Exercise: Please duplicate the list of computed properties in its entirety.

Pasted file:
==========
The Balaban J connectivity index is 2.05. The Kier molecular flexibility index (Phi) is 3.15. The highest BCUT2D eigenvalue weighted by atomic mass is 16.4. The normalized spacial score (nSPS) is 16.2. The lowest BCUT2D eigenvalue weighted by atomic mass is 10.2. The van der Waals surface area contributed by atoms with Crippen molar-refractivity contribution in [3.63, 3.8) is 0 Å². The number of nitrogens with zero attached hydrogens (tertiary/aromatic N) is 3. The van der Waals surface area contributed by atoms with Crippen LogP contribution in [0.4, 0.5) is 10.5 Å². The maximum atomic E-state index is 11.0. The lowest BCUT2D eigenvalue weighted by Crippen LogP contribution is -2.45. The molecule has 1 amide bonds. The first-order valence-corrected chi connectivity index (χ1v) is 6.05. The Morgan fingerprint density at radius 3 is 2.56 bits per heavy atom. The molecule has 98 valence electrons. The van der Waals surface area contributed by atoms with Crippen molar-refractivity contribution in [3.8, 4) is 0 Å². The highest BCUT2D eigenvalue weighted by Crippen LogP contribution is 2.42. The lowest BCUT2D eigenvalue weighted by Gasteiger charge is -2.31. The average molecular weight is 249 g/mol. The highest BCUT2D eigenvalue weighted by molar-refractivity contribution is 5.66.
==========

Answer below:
The Balaban J connectivity index is 2.05. The Kier molecular flexibility index (Phi) is 3.15. The highest BCUT2D eigenvalue weighted by atomic mass is 16.4. The normalized spacial score (nSPS) is 16.2. The lowest BCUT2D eigenvalue weighted by atomic mass is 10.2. The van der Waals surface area contributed by atoms with Crippen molar-refractivity contribution in [3.63, 3.8) is 0 Å². The number of nitrogens with zero attached hydrogens (tertiary/aromatic N) is 3. The van der Waals surface area contributed by atoms with Crippen LogP contribution in [0.4, 0.5) is 10.5 Å². The maximum atomic E-state index is 11.0. The lowest BCUT2D eigenvalue weighted by Crippen LogP contribution is -2.45. The molecule has 1 amide bonds. The first-order valence-corrected chi connectivity index (χ1v) is 6.05. The Morgan fingerprint density at radius 3 is 2.56 bits per heavy atom. The molecule has 98 valence electrons. The van der Waals surface area contributed by atoms with Crippen molar-refractivity contribution in [3.8, 4) is 0 Å². The highest BCUT2D eigenvalue weighted by Crippen LogP contribution is 2.42. The lowest BCUT2D eigenvalue weighted by Gasteiger charge is -2.31. The average molecular weight is 249 g/mol. The highest BCUT2D eigenvalue weighted by molar-refractivity contribution is 5.66.